Proportionate relationship of indigenous communities with forests

The tribes and forest dwellers are intertwined with the forest ecosystem in terms of their culture and traditions. Threats to their livelihoods are equivalent to threats to the environment.

Furthermore, in contrast to private players, their biological adaptations and spiritual beliefs contribute to the sustainable use of forests and their resources.

The argument of conservationists that their claims will lead to deforestation lacks empirical evidence and is based on ideological understandings of the issue.

With the Paris Agreement, the world recognized and embraced indigenous people and their environment for the first time.

Desertification and the saviors of disaster:

The movement of communities follows the rhythm of the seasons, which helps them regenerate vegetation while combating desertification.

According to Food and Agriculture Organization (FAO) data, between 2006 and 2011, indigenous and tribal territories in the Peruvian Amazon had lower average deforestation rates than forests in every Latin American nation.

In addition, the intertwined relationship between the environment and communities helps preserve the biodiversity of the region.

For instance, as FAO data highlights, nearly two-thirds of Bolivia’s vertebrate species and around 60 percent of its plant species can be found in the Tacana and Leco de Apolo indigenous territories.

Lust for resources & Power

The lust for mineral resources like coal, gold, etc., lies beneath the ancestral territories of tribal communities; mining and other extraction practices not only jibe at the ecological footprint but have also led to large-scale land dispossession for tribal communities and fractured their governance and social fabric.

Indigenous people, who popularly appear as ‘backward’ because of their remoteness, have been battling the fight against oppression and exploitation under the umbrella of development.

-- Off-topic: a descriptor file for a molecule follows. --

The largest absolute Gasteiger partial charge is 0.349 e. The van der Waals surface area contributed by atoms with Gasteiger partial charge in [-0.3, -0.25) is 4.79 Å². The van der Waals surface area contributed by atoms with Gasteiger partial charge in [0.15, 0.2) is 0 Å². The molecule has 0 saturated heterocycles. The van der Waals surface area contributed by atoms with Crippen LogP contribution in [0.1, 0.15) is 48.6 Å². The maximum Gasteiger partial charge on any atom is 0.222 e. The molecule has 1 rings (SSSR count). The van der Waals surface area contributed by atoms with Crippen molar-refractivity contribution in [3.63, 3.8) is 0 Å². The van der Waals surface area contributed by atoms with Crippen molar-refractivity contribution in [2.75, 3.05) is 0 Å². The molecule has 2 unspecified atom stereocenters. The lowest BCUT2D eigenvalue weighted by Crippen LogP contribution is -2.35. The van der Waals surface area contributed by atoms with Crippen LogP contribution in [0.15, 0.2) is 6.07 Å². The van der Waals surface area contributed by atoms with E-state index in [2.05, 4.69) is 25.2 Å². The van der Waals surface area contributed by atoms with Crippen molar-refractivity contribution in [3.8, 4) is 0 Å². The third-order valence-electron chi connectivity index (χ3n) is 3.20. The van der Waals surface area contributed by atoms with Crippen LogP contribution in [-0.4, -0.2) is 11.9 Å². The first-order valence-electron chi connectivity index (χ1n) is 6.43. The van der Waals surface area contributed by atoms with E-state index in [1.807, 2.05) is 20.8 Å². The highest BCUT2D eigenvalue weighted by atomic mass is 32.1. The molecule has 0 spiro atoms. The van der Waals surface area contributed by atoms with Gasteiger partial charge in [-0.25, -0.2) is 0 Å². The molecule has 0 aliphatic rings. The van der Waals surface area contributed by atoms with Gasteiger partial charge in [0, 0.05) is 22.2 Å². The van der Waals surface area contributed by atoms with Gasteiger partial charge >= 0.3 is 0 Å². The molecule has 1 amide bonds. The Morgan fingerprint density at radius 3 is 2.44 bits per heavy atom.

Deforestation, chemicals running off the local water bodies, affecting food chains, gradual increase in substance abuse and crimes like rape hampers the social apparatus to the extent that pushes such communities on the verge of extinction. 

The familiar conflict of development and ecology:

The dichotomy between the two has multiple untapped areas to unfold, starting from the popular notion of division of labour, to the economic ambitions of nation-states, population, poverty, ethnicity, gender, etc.

Economic growth indeed remains a constant focal point of every economy.

Development and ecology are inextricably linked, where the optimal utilization of resources is a prerequisite for growth, the process of safeguarding the ecosystem certainly slows down the pace of development.

However, the trajectory of the environment and ecology is cyclic. Hence, the tracks that now appear to be entangled can work parallel to each other.

For instance, conservation can fight the odds of poverty and hazards, which could foster a developed environment, saving significant amounts to maintain soil productivity.

It’s time to dispel the preconceived notions that the two cannot coexist hand in hand and reconstruct an integrated understanding that could complement both through policies and actions. 

By Alaina Ali Beg

I am a lover of all arts and therefore can dream myself in all places where the World takes me. I am an avid animal lover and firmly believes that Nature is the true sorcerer.